NEW YORK – Before Tuesday night, the Cleveland Cavaliers were among the two or three Lottery teams most likely to make the playoffs next year. They have a budding superstar, other young players who will only get better, and a new (and old) coach who will get them to improve on the end of the floor where they’ve been particularly dreadful that last few years.
2013 Lottery results
Toronto (to OKC)
After Tuesday night, if you didn’t already have them there (some of us did), you’d have to move the Cavs to the top of the list. Thanks to the results of Tuesday’s Draft lottery, Cleveland will add the No. 1 pick of the 2013 Draft to and young and talented core of Kyrie Irving, Dion Waiters and Tristan Thompson.
A month ago, Mike Brown was rehired to fix that defense. The Cavs are the only team to rank in the bottom five in defensive efficiency each of the last three years, but ranked in the top five on that end a couple of times under Brown (and with the best player in the world).
A month from now, Cleveland will add another piece to the puzzle. Two No. 1 picks in three years is a good way to ensure both short and long-term success.
“It’s going to mean a lot,” Cavs owner Dan Gilbert said Tuesday, “because if we can pick the right guy to fit into the young core that we have now, we can be a great team for many, many years.”
Before the lottery, there was no clear No. 1 pick. No LeBron James or Anthony Davis. And there was no Big Two on the level of Greg Oden and Kevin Durant. Among the top four or five talents, there’s a guy at each position, and none is a can’t miss prospect.
But with Cleveland drawing the top selection and already having Irving and Waiters in their backcourt, Kentucky’s Nerlens Noel, a 6-foot-11 power forward, jumps to the top of the list. The Cavs have Thompson, Tyler Zeller (taken with the No. 17 pick last year) and the oft-injured Anderson Varejao up front, but every good team needs at least three quality big men.
The issue, of course, is that Noel won’t be available until at least Christmas, still recovering from ACL surgery in his left knee in March. And as we’ve seen in the past, training camp is a critical part of a rookie’s orientation to the league.
The Orlando Magic, who finished with a league-worst 20-62 record, will draft second, and they can use help at every position and on both ends of the floor. They have a handful of young players, but none is really a franchise anchor. Their best pieces are on the frontline, however, so they should be happy with any number of options in the backcourt, including Michigan point guard Trey Burke and Kansas shooting guard Ben McLemore.
In discussing the possibilities, Magic coach Jacque Vaughn talked about building a culture as much as acquiring talent.
“I trust our general manager and our scouts and their ability to find the right person who’s going into fit in our locker room,” Vaughn said.
Magic general manager Rob Hennigan, another descendant from the San Antonio Spurs’ management tree, had a similar outlook, saying that he wants to continue “to build the momentum with what we want to be about, what our identity is, what our values are, and really staying true to that.”
Like the Cavs, the Washington Wizards have a young and talented backcourt. So they will probably look to go big with the third pick, though general manager Ernie Grunfeld indicated Tuesday that he’ll look for the best player available.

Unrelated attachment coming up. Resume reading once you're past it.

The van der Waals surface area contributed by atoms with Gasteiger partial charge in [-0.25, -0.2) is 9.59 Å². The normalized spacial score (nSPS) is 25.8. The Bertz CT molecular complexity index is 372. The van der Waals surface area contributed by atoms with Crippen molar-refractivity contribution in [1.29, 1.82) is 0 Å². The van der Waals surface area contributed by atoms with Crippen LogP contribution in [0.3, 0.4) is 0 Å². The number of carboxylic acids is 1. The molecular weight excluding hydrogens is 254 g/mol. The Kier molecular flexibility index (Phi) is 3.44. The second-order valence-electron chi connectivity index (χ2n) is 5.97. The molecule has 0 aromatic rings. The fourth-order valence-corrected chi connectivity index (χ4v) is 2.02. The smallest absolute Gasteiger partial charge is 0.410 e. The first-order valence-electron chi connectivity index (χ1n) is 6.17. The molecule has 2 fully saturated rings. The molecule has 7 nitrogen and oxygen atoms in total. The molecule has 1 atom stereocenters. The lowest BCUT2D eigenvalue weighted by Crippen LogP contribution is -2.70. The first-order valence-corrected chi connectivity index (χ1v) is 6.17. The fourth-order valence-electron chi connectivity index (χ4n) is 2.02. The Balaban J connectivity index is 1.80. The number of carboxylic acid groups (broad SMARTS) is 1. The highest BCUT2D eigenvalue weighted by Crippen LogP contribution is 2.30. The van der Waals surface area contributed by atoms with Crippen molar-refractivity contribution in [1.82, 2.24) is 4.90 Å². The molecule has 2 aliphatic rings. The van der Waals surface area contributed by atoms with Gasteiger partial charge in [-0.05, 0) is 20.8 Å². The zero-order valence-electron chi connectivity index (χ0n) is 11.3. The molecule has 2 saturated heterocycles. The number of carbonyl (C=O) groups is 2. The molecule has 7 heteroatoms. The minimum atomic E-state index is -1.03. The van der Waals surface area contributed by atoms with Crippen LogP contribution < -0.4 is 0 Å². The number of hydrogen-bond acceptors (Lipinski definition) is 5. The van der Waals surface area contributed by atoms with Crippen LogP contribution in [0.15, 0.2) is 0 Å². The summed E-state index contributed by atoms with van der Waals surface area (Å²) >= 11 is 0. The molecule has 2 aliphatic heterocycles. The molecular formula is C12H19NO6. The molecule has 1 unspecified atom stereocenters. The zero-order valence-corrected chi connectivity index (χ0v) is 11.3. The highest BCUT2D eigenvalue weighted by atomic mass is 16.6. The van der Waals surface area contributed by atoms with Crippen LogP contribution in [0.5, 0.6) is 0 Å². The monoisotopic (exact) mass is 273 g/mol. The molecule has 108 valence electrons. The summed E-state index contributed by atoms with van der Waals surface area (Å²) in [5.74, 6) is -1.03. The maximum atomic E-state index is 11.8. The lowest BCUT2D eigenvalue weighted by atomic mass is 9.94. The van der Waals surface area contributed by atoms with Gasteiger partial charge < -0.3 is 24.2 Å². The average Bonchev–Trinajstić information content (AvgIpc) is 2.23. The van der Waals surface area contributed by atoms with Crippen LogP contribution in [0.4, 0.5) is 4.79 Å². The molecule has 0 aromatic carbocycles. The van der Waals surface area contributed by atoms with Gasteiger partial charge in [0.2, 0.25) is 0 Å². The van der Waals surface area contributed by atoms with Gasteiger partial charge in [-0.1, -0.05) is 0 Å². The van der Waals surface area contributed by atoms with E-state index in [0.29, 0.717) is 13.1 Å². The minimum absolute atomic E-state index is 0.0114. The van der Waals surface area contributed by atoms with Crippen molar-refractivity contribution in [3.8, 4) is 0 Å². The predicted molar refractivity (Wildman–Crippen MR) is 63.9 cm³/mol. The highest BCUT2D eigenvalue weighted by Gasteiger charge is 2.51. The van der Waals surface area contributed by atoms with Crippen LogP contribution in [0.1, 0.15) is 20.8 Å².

“In this league, players win, regardless of what position they’re at,” Grunfeld said. “We’ll take the best player that we feel will help us, in the short term and the long term.”
Bryan Colangelo is going to stick around as the Toronto Raptors president but will no longer hold the title of general manager. That job, hierarchically the lesser of Colangelo’s two roles over the past seven years, will go to a person still to be hired by Tim Leiweke, the new CEO of Maple Leaf Sports and Entertainment.
A person who will have autonomy over basketball decisions and not be beholden to Colangelo, we are told, no matter how much he strains at the leash.
“It’s a unique situation for me to be in, but not an ideal one,” said Colangelo, whose roots and passion for NBA front office work have sprung from basketball operations, given his GM job with the Phoenix Suns for 11 seasons before signing on with the Raptors in February 2006.
In a teleconference call with reporters, Colangelo also said: “It’s being portrayed as a non-basketball job, but we’re in the basketball business.”
Well, there’s always the possibility that it could become a non-job.
Leiweke made that pretty clear when delineating the respective spheres of influence for the semi-defrocked Colangelo in his new role on the business side of the franchise and whoever it is — Denver’s newly minted Executive of the Year winner Masai Ujiri is reported to be a leading candidate, if the Nuggets allow Leiweke to woo him — winds up making the basketball calls.
After all, Colangelo, 47, has been doing that for the past seven seasons and all Toronto has to show for it are two first-round eliminations (2007, ’08) and, since then, a record 90 games under .500 and three different coaches in five years.
Leiweke was unflinching in telling the media in a separate media call prior to Colangelo’s that there will be no blurring of the lines, in terms of duties, responsibilities and authority. Colangelo can suggest, but he can no longer decide. All the big stuff, all the basketball stuff, will be the new GM’s domain, from Dwane Casey‘s future as coach to scouting priorities.